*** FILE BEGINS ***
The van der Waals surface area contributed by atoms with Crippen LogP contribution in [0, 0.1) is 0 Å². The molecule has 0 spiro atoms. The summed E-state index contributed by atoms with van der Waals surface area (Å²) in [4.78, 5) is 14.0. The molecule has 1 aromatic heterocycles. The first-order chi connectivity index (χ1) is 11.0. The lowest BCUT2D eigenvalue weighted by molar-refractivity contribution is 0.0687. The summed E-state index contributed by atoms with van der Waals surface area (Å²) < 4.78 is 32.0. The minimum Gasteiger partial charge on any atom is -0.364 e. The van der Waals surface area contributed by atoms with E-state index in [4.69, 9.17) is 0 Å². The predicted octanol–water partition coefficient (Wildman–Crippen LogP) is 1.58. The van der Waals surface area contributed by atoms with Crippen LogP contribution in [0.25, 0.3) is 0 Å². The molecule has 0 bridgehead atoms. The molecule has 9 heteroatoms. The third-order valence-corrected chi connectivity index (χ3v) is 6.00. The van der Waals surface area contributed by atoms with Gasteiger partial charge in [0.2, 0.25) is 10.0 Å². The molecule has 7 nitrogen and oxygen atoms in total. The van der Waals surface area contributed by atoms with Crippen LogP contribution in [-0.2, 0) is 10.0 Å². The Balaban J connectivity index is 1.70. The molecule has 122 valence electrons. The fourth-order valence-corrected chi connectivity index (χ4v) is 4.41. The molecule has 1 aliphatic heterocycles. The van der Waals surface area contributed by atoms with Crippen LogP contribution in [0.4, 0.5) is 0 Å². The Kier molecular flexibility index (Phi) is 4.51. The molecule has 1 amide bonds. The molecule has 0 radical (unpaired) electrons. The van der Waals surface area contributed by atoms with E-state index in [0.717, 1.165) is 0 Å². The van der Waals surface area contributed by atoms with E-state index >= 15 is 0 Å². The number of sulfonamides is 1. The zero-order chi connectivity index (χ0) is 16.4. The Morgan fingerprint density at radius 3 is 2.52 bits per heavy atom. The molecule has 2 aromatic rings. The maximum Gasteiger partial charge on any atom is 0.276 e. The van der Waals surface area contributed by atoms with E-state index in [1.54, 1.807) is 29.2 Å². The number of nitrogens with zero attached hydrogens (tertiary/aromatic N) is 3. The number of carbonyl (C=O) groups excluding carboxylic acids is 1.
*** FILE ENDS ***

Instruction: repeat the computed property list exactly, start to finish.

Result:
The van der Waals surface area contributed by atoms with Crippen LogP contribution in [0, 0.1) is 0 Å². The molecule has 0 spiro atoms. The summed E-state index contributed by atoms with van der Waals surface area (Å²) in [4.78, 5) is 14.0. The molecule has 1 aromatic heterocycles. The first-order chi connectivity index (χ1) is 11.0. The lowest BCUT2D eigenvalue weighted by molar-refractivity contribution is 0.0687. The summed E-state index contributed by atoms with van der Waals surface area (Å²) < 4.78 is 32.0. The minimum Gasteiger partial charge on any atom is -0.364 e. The van der Waals surface area contributed by atoms with E-state index in [4.69, 9.17) is 0 Å². The predicted octanol–water partition coefficient (Wildman–Crippen LogP) is 1.58. The van der Waals surface area contributed by atoms with Crippen LogP contribution in [0.25, 0.3) is 0 Å². The molecule has 0 bridgehead atoms. The molecule has 9 heteroatoms. The third-order valence-corrected chi connectivity index (χ3v) is 6.00. The van der Waals surface area contributed by atoms with Gasteiger partial charge in [0.2, 0.25) is 10.0 Å². The molecule has 7 nitrogen and oxygen atoms in total. The van der Waals surface area contributed by atoms with Crippen LogP contribution in [-0.2, 0) is 10.0 Å². The Balaban J connectivity index is 1.70. The molecule has 122 valence electrons. The fourth-order valence-corrected chi connectivity index (χ4v) is 4.41. The molecule has 1 aliphatic heterocycles. The van der Waals surface area contributed by atoms with Crippen LogP contribution in [0.4, 0.5) is 0 Å². The Kier molecular flexibility index (Phi) is 4.51. The molecule has 1 amide bonds. The molecule has 0 radical (unpaired) electrons. The van der Waals surface area contributed by atoms with E-state index in [0.717, 1.165) is 0 Å². The van der Waals surface area contributed by atoms with E-state index >= 15 is 0 Å². The number of sulfonamides is 1. The zero-order chi connectivity index (χ0) is 16.4. The Morgan fingerprint density at radius 3 is 2.52 bits per heavy atom. The molecule has 2 aromatic rings. The maximum Gasteiger partial charge on any atom is 0.276 e. The van der Waals surface area contributed by atoms with E-state index in [1.54, 1.807) is 29.2 Å². The number of nitrogens with zero attached hydrogens (tertiary/aromatic N) is 3. The number of carbonyl (C=O) groups excluding carboxylic acids is 1.